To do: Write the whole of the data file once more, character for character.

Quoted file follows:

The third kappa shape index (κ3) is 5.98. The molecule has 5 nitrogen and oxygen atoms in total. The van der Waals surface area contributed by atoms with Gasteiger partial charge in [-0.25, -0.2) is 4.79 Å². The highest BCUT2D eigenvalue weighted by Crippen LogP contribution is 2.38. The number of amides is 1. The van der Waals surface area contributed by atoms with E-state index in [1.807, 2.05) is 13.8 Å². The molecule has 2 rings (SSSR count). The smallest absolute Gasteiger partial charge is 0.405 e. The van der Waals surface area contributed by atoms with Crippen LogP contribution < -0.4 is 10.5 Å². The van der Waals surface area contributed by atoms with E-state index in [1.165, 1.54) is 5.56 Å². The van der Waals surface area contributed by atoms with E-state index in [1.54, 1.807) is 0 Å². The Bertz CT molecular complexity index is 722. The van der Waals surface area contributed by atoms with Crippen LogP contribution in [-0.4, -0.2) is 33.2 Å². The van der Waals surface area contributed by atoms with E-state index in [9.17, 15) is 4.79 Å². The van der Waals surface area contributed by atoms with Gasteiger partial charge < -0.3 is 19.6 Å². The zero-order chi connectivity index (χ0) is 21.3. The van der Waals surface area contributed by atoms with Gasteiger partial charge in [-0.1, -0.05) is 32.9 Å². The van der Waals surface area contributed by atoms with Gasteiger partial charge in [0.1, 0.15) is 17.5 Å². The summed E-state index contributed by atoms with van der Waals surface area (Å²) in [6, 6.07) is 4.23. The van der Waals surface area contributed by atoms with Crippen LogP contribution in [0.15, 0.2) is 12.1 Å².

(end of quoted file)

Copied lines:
The third kappa shape index (κ3) is 5.98. The molecule has 5 nitrogen and oxygen atoms in total. The van der Waals surface area contributed by atoms with Gasteiger partial charge in [-0.25, -0.2) is 4.79 Å². The highest BCUT2D eigenvalue weighted by Crippen LogP contribution is 2.38. The number of amides is 1. The van der Waals surface area contributed by atoms with E-state index in [1.807, 2.05) is 13.8 Å². The molecule has 2 rings (SSSR count). The smallest absolute Gasteiger partial charge is 0.405 e. The van der Waals surface area contributed by atoms with Crippen LogP contribution < -0.4 is 10.5 Å². The van der Waals surface area contributed by atoms with E-state index in [1.165, 1.54) is 5.56 Å². The van der Waals surface area contributed by atoms with E-state index in [1.54, 1.807) is 0 Å². The Bertz CT molecular complexity index is 722. The van der Waals surface area contributed by atoms with Crippen LogP contribution in [-0.4, -0.2) is 33.2 Å². The van der Waals surface area contributed by atoms with E-state index in [9.17, 15) is 4.79 Å². The van der Waals surface area contributed by atoms with Gasteiger partial charge < -0.3 is 19.6 Å². The zero-order chi connectivity index (χ0) is 21.3. The van der Waals surface area contributed by atoms with Gasteiger partial charge in [-0.1, -0.05) is 32.9 Å². The van der Waals surface area contributed by atoms with Gasteiger partial charge in [0.1, 0.15) is 17.5 Å². The summed E-state index contributed by atoms with van der Waals surface area (Å²) in [6, 6.07) is 4.23. The van der Waals surface area contributed by atoms with Crippen LogP contribution in [0.15, 0.2) is 12.1 Å².